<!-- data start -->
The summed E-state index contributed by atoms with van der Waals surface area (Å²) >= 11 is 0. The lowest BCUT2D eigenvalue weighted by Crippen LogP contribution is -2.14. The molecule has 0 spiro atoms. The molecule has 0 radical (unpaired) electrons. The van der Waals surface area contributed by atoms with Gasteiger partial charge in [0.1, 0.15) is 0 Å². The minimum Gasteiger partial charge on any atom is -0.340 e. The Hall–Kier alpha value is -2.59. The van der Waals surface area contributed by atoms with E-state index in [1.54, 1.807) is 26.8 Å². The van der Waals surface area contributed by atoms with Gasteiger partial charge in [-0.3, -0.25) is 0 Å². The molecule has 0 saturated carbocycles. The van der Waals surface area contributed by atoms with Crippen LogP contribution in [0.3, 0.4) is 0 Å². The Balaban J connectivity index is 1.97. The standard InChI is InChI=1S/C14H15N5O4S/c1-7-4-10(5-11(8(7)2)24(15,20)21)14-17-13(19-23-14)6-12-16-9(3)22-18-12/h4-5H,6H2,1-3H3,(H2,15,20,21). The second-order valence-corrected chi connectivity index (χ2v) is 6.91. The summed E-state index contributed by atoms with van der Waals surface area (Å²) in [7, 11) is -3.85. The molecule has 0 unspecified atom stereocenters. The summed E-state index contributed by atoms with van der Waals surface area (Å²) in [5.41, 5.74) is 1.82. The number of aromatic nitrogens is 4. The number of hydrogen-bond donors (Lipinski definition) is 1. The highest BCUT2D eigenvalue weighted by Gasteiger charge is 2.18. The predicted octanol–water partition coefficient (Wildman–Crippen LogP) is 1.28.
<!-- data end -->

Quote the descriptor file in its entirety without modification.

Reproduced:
The summed E-state index contributed by atoms with van der Waals surface area (Å²) >= 11 is 0. The lowest BCUT2D eigenvalue weighted by Crippen LogP contribution is -2.14. The molecule has 0 spiro atoms. The molecule has 0 radical (unpaired) electrons. The van der Waals surface area contributed by atoms with Gasteiger partial charge in [0.1, 0.15) is 0 Å². The minimum Gasteiger partial charge on any atom is -0.340 e. The Hall–Kier alpha value is -2.59. The van der Waals surface area contributed by atoms with E-state index in [1.54, 1.807) is 26.8 Å². The van der Waals surface area contributed by atoms with Gasteiger partial charge in [-0.3, -0.25) is 0 Å². The molecule has 0 saturated carbocycles. The van der Waals surface area contributed by atoms with Crippen LogP contribution in [0.3, 0.4) is 0 Å². The Balaban J connectivity index is 1.97. The standard InChI is InChI=1S/C14H15N5O4S/c1-7-4-10(5-11(8(7)2)24(15,20)21)14-17-13(19-23-14)6-12-16-9(3)22-18-12/h4-5H,6H2,1-3H3,(H2,15,20,21). The second-order valence-corrected chi connectivity index (χ2v) is 6.91. The summed E-state index contributed by atoms with van der Waals surface area (Å²) in [7, 11) is -3.85. The molecule has 0 unspecified atom stereocenters. The summed E-state index contributed by atoms with van der Waals surface area (Å²) in [5.41, 5.74) is 1.82. The number of aromatic nitrogens is 4. The number of hydrogen-bond donors (Lipinski definition) is 1. The highest BCUT2D eigenvalue weighted by Gasteiger charge is 2.18. The predicted octanol–water partition coefficient (Wildman–Crippen LogP) is 1.28.